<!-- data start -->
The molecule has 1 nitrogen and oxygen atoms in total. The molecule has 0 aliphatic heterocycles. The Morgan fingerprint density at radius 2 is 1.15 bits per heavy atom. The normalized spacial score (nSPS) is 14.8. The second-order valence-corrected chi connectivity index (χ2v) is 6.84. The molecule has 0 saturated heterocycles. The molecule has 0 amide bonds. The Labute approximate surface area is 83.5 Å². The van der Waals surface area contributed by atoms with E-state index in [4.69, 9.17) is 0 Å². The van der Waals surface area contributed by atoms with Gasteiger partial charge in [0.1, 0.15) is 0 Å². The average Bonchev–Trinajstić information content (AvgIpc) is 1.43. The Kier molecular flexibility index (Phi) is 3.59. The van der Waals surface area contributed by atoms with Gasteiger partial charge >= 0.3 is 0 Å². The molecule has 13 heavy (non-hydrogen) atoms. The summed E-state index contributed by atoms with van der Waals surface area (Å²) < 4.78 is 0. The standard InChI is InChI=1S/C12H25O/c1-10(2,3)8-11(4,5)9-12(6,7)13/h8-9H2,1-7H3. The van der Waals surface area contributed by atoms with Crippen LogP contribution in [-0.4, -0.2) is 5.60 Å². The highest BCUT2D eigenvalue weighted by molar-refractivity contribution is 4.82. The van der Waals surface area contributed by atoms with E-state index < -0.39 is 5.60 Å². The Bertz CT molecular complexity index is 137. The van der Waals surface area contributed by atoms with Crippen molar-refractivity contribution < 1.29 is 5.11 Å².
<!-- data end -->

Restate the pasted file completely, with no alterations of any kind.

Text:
The molecule has 1 nitrogen and oxygen atoms in total. The molecule has 0 aliphatic heterocycles. The Morgan fingerprint density at radius 2 is 1.15 bits per heavy atom. The normalized spacial score (nSPS) is 14.8. The second-order valence-corrected chi connectivity index (χ2v) is 6.84. The molecule has 0 saturated heterocycles. The molecule has 0 amide bonds. The Labute approximate surface area is 83.5 Å². The van der Waals surface area contributed by atoms with E-state index in [4.69, 9.17) is 0 Å². The van der Waals surface area contributed by atoms with Gasteiger partial charge in [0.1, 0.15) is 0 Å². The average Bonchev–Trinajstić information content (AvgIpc) is 1.43. The Kier molecular flexibility index (Phi) is 3.59. The van der Waals surface area contributed by atoms with Gasteiger partial charge >= 0.3 is 0 Å². The molecule has 13 heavy (non-hydrogen) atoms. The summed E-state index contributed by atoms with van der Waals surface area (Å²) < 4.78 is 0. The standard InChI is InChI=1S/C12H25O/c1-10(2,3)8-11(4,5)9-12(6,7)13/h8-9H2,1-7H3. The van der Waals surface area contributed by atoms with Crippen LogP contribution in [-0.4, -0.2) is 5.60 Å². The highest BCUT2D eigenvalue weighted by molar-refractivity contribution is 4.82. The van der Waals surface area contributed by atoms with E-state index < -0.39 is 5.60 Å². The Bertz CT molecular complexity index is 137. The van der Waals surface area contributed by atoms with Crippen molar-refractivity contribution < 1.29 is 5.11 Å².